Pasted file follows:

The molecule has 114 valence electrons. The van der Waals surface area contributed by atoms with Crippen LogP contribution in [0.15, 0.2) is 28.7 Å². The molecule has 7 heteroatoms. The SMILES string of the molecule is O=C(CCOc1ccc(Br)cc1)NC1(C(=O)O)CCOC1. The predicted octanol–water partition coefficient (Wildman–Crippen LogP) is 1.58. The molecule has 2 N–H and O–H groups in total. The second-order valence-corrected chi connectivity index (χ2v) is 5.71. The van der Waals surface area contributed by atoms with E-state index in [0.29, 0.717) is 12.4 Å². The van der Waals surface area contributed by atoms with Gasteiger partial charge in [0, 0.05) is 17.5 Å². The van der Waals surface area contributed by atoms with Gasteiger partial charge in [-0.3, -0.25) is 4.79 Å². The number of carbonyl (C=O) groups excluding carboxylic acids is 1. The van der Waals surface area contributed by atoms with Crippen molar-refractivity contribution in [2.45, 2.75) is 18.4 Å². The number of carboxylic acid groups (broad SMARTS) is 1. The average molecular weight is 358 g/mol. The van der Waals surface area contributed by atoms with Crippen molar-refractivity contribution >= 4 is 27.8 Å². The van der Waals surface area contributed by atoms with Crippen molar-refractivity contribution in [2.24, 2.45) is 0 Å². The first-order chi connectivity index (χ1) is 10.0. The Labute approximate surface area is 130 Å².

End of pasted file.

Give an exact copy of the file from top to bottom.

The molecule has 114 valence electrons. The van der Waals surface area contributed by atoms with Crippen LogP contribution in [0.15, 0.2) is 28.7 Å². The molecule has 7 heteroatoms. The SMILES string of the molecule is O=C(CCOc1ccc(Br)cc1)NC1(C(=O)O)CCOC1. The predicted octanol–water partition coefficient (Wildman–Crippen LogP) is 1.58. The molecule has 2 N–H and O–H groups in total. The second-order valence-corrected chi connectivity index (χ2v) is 5.71. The van der Waals surface area contributed by atoms with E-state index in [0.29, 0.717) is 12.4 Å². The van der Waals surface area contributed by atoms with Gasteiger partial charge in [0, 0.05) is 17.5 Å². The van der Waals surface area contributed by atoms with Gasteiger partial charge in [-0.3, -0.25) is 4.79 Å². The number of carbonyl (C=O) groups excluding carboxylic acids is 1. The van der Waals surface area contributed by atoms with Crippen molar-refractivity contribution in [2.45, 2.75) is 18.4 Å². The number of carboxylic acid groups (broad SMARTS) is 1. The average molecular weight is 358 g/mol. The van der Waals surface area contributed by atoms with Crippen molar-refractivity contribution >= 4 is 27.8 Å². The van der Waals surface area contributed by atoms with Crippen molar-refractivity contribution in [2.24, 2.45) is 0 Å². The first-order chi connectivity index (χ1) is 10.0. The Labute approximate surface area is 130 Å².